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I have some code which is working, but I would be interested if anyone could review it and tell me if there is a more efficient way of achieving my goal.

I receive input from a data source as an array such as ["Y","Y",,"Y","Y",,"Y"].

The values relate to investment fund names and I am outputting a string such as "Balanced, Cash, High Growth, Moderate and Growth options".

If there is only one value populated with "Y" the string could be "Conservative option".

If there are two values, the string could be "Conservative and Cash options".

For more than two values, the string could be "Conservative, Cash and Moderate options".

I know that the order of the values will always be the same, eg the first value will always be the Balanced option. Here is the code:


// balanced, cash, high growth, moderate and growth
var params = ["Y","Y",,"Y","Y",,"Y"];

getString(params)

function getString(values) {

// map for the values
var fundMap = {
    0: "Balanced",
    1: "Cash",
    2: "Conservative",
    3: "High Growth",
    4: "Moderate",
    5: "Shares",
    6: "Growth"
    }

var fundArray = [];

// get fund names from map and push to array
for (var i = 0; i < values.length; i++) {
    if (values[i] == "Y") {
        fundArray.push(fundMap[i]);
    }
}
console.log(fundArray);

var fundString = "";

if (fundArray.length == 1) {

    fundString = fundArray + " option";

}
 else if (fundArray.length == 2) {

    fundString = fundArray[0] + " and " + fundArray[1] + " options";
}

 else  {

    for (var i = 0; i < fundArray.length -2; i++) {
        fundString = fundString + fundArray[i] +  ", ";
    }

    fundString = fundString + fundArray[fundArray.length -2] + " and ";
    fundString = fundString + fundArray[fundArray.length -1] + " options";
}
console.log(fundString);
}

I would love to know if there is a more efficient or just a neater way of writing this code please.

Thank you!

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    \$\begingroup\$ You have a sparse array here: var params = ["Y","Y",,"Y","Y",,"Y"]; Sparse arrays are almost always a mistake, consider fixing the data source to use a well-formatted array instead, if possible \$\endgroup\$ – CertainPerformance Apr 25 '20 at 22:24
  • \$\begingroup\$ Thank you for this tip - I hadn't heard of the term "sparse array" before and I'm still not sure why it's to be avoided. Regarding the data source - yes I could fix that as I'm exporting it from Access, but that would require writing queries in Access which is what I'm trying to avoid as they have to be run manually. In addition, we often get data supplied to us as csv so in those instances I have no control over the input at all. \$\endgroup\$ – Malcolm Whild Apr 26 '20 at 10:27
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A few stylistic nitpicks: the function body should be indented and there should be a space following the - signs.

getString should be changed to take an array of boolean values, instead of a sparse array of "Y" strings. You can write a separate function to convert your original format to a bool array.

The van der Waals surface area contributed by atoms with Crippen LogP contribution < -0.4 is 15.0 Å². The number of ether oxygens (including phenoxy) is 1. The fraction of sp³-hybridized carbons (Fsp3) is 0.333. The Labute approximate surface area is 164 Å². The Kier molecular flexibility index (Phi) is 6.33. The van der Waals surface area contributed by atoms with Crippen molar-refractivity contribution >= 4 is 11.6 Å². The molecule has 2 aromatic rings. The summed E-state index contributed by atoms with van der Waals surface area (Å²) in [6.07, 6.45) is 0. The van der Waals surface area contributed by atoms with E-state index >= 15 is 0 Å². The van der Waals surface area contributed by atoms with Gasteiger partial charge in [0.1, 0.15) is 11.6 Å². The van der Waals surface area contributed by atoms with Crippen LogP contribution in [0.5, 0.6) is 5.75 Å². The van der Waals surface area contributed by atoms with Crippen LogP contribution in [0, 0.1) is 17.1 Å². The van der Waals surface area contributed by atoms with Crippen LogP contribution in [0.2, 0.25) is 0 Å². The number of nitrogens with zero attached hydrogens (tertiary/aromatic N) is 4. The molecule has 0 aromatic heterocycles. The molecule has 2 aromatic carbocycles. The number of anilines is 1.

function optionsToBoolArray(array){
    var converted = [];
    for(var i = 0; i < array.length; i++){
        converted[i] = array[i] === "Y";
    }
    return converted;
}

getString is also a undescriptive name for your function. You should change it to something along the lines of optionsToReadableString.

fundMap doesn't need to be an object. Since you are currently using like an array, explicitly make it an array for clarity.

fundString = fundArray + " option"; should be fundString = fundArray[0] + " option"; to avoid implicit conversions for readability.

The code for multiple options can also be simplified by using array methods:

else {
    fundString = fundArray.slice(0,fundArray.length - 1).join(", ") + " and " + fundArray[fundArray.length - 1] + " options";
}

This also lets you eliminate the else if branch.

You should also extract the console.log out of the function to separate the logic. After doing this, you can eliminate fundString completely by just returning the value from each branch of the if/else.

You should also look into learning ES6 features such as using let instead of var.

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  • \$\begingroup\$ Cool - thank you! That's just the kind of thing I was looking for. Gonna play with it this afternoon when my little boy's asleep :-) \$\endgroup\$ – Malcolm Whild Apr 25 '20 at 22:00
  • \$\begingroup\$ OK - I've managed to confuse myself pretty well :-) so here are a couple of questions: Array.prototype.map - is this an overall term for array.map(function)? After the function to get a boolean array I tried to use let fundArray = array.map(function(boolValue, i) { return boolValue ? fundMap[i] : array.splice(i, 1); }); return fundArray; I wanted to remove those elements where boolValue === false but I see that it messes with the index i so I'd have to write more code to fix that. Does it then mean that I would actually be writing more code than the original for loop? \$\endgroup\$ – Malcolm Whild Apr 26 '20 at 10:13
  • \$\begingroup\$ On second thought, the string conversion code is fine. map would probably introduce more complexity. Also, any something.prototype.something functions are just methods you can call on any instance of an object, including map for arrays. \$\endgroup\$ – SuperStormer Apr 26 '20 at 19:15
  • \$\begingroup\$ Thank you so much for your help. I posted the completed code jsfiddle.net/malcolmwhild/fzhwc13o \$\endgroup\$ – Malcolm Whild Apr 27 '20 at 9:48

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